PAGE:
Your cannabis plants will thrive if you give them long hours of bright, direct sunlight. As much as you can give it, really.
That’s why the natural habitat of cannabis is the tropic regions of the planet. Plenty of water there, plus longer days than farther toward the poles.
Back in the dark days of cannabis prohibition, you’d be able to tell in a single puff if your weed was grown indoors or outdoors.
Fortunately for today’s growers, the unique light spectrum of sunlight can be virtually recreated with special grow lamps.
Today, you’d be hard-pressed to tell the difference between indoor and outdoor bud.
Water, Water, Everywhere!
Water, though obviously an important nutrient for your cannabis plants, can be tricky to administer in the right amount. Humidity control is key.
That’s why expert indoor and outdoor growers know how to use different synthetic polymers called “hydrogels.”
These non-toxic gels are soil additives that soak up and retain water when it’s available. And when the soil dries up, they release the water steadily back to the plant.
They’re cheap and essential kit for growing healthy plants. You can find them at any garden or home store, and most store-bought soil already has them.
Water is an important nutrient for cannabis plants not just to keep them firm and prevent them from wilting.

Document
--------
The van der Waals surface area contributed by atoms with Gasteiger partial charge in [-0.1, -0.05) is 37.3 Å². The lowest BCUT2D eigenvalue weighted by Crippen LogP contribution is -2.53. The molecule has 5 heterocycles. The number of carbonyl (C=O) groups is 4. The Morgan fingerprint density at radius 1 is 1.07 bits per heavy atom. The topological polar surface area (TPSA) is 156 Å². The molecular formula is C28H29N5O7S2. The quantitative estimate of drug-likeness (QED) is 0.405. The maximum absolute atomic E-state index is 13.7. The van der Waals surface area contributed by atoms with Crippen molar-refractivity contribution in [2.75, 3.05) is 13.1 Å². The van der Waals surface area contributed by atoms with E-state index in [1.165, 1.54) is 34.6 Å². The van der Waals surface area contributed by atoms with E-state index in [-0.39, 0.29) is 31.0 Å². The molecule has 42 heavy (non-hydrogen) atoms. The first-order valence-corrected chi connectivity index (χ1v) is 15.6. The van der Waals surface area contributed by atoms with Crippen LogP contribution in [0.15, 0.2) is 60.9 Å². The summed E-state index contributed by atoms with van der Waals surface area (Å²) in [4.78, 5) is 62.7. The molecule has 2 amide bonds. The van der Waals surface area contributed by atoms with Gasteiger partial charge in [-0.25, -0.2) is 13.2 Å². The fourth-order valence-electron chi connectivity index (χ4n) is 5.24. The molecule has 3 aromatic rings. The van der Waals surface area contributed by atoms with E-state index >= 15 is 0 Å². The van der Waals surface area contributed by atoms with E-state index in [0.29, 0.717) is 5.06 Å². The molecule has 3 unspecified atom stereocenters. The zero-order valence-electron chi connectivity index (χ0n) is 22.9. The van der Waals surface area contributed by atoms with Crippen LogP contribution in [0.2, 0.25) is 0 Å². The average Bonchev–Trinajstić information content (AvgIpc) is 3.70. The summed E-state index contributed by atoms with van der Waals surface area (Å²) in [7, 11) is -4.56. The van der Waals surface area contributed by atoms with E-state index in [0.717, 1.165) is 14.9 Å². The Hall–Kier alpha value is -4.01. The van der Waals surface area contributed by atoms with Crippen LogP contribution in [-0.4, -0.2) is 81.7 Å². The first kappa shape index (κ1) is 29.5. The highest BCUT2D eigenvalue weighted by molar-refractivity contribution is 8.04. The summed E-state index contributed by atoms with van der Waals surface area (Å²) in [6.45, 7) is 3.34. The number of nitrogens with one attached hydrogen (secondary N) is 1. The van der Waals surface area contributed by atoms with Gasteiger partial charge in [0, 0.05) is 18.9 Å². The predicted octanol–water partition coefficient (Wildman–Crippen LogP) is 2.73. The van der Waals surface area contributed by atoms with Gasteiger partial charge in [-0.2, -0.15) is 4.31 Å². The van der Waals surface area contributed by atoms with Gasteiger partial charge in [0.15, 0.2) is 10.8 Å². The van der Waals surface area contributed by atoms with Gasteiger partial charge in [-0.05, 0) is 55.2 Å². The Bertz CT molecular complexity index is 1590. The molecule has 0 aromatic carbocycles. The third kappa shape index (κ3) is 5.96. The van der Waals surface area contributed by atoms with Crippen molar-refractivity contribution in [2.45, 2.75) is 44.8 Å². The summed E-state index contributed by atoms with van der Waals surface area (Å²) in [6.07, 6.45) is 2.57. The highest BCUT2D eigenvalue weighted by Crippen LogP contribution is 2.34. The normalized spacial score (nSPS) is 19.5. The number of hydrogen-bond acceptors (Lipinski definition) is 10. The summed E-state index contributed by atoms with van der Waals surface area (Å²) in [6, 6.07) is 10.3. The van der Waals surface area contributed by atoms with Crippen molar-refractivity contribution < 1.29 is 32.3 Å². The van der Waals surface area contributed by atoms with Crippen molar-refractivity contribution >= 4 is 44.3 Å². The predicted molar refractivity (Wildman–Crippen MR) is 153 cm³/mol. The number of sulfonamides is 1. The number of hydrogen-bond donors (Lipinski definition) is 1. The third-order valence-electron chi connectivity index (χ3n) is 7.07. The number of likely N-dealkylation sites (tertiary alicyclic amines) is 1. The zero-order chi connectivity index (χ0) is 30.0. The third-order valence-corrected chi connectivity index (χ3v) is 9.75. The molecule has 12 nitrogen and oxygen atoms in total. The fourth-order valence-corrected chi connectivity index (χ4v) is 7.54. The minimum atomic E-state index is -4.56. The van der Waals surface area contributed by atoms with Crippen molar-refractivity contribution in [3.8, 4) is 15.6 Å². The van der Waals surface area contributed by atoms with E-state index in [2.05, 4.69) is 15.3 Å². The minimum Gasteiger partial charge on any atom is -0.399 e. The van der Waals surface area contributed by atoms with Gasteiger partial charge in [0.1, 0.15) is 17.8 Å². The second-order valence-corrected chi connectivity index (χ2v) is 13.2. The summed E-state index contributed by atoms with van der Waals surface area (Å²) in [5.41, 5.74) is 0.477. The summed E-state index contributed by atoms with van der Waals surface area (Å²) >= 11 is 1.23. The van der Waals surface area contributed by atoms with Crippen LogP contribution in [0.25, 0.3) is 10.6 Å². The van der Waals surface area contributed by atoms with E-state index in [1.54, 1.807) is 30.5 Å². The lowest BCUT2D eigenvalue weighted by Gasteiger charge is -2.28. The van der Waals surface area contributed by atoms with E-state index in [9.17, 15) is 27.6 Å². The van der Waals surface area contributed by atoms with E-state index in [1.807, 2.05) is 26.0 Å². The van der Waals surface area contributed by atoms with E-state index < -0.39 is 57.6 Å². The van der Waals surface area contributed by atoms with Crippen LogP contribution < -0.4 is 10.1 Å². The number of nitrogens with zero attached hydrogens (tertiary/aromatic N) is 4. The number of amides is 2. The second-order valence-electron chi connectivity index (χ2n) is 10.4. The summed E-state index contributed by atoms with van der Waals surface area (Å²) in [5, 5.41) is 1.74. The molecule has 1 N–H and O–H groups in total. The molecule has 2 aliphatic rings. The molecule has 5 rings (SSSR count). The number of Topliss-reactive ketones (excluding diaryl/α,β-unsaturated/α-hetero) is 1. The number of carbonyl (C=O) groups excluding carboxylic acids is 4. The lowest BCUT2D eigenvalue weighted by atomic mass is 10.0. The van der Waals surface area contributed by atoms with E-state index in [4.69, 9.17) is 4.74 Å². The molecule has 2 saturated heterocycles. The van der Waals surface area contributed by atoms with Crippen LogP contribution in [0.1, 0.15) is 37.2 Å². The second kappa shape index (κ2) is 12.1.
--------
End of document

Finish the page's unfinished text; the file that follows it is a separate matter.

Water, or H2O, contains oxygen and hydrogen. And these account for another 45 percent of the dry material of your cannabis plants. So yeah, water is important!
N-P-K: The Holy Trinity of Soil Nutrients
Air, water, and light; you get those from the environment in which you grow your plants. But of course, there are many hugely important nutrients in the soil you’re using to grow your cannabis.
Of the roughly 16 essential nutrients that support virtually every plant in existence, there are three that are the most important.
Your plants need these three nutrients in larger quantities than the rest. That’s why when you purchase commercial potting soil mix, the package is labeled with 3 numbers, indicating the percentage of the three most important nutrients for healthy plants: nitrogen (N), Phosphorus (P), and Potassium (K). N-P-K.
As a general rule, go strong on the phosphorus and potassium, and dial back the nitrogen, and you’ll get plump, sturdy, fast-blooming, mega-flowering and overall healthy cannabis plants.
If your soil is nutrient-deficient, the number one culprit is likely nitrogen. And that’s a problem because cannabis uses nitrogen to build all kinds of important things.
Nitrogen forms the building blocks for the plant’s proteins, its chlorophyll, its enzymes, basically everything that makes the plant function.
But above all, nitrogen helps cannabis create its legendary cannabinoids. And where would we be without those!